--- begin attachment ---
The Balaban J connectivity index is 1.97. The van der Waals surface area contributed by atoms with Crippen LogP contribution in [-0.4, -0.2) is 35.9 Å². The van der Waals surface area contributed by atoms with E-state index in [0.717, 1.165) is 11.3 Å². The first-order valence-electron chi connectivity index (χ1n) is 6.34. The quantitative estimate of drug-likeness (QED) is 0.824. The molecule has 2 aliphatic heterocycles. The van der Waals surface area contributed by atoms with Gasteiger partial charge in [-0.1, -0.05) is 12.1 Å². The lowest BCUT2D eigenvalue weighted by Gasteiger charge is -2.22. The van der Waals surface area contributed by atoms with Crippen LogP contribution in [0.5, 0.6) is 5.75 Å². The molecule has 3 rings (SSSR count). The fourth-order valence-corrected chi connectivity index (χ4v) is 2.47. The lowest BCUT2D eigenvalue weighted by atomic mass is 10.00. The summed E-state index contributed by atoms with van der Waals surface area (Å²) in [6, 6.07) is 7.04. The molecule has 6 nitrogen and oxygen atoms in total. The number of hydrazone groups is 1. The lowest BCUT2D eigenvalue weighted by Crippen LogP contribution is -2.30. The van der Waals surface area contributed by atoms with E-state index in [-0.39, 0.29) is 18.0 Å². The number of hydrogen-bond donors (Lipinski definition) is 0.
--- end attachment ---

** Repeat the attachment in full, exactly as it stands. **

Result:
The Balaban J connectivity index is 1.97. The van der Waals surface area contributed by atoms with Crippen LogP contribution in [-0.4, -0.2) is 35.9 Å². The van der Waals surface area contributed by atoms with E-state index in [0.717, 1.165) is 11.3 Å². The first-order valence-electron chi connectivity index (χ1n) is 6.34. The quantitative estimate of drug-likeness (QED) is 0.824. The molecule has 2 aliphatic heterocycles. The van der Waals surface area contributed by atoms with Gasteiger partial charge in [-0.1, -0.05) is 12.1 Å². The lowest BCUT2D eigenvalue weighted by Gasteiger charge is -2.22. The van der Waals surface area contributed by atoms with Crippen LogP contribution in [0.5, 0.6) is 5.75 Å². The molecule has 3 rings (SSSR count). The fourth-order valence-corrected chi connectivity index (χ4v) is 2.47. The lowest BCUT2D eigenvalue weighted by atomic mass is 10.00. The summed E-state index contributed by atoms with van der Waals surface area (Å²) in [6, 6.07) is 7.04. The molecule has 6 nitrogen and oxygen atoms in total. The number of hydrazone groups is 1. The lowest BCUT2D eigenvalue weighted by Crippen LogP contribution is -2.30. The van der Waals surface area contributed by atoms with E-state index in [-0.39, 0.29) is 18.0 Å². The number of hydrogen-bond donors (Lipinski definition) is 0.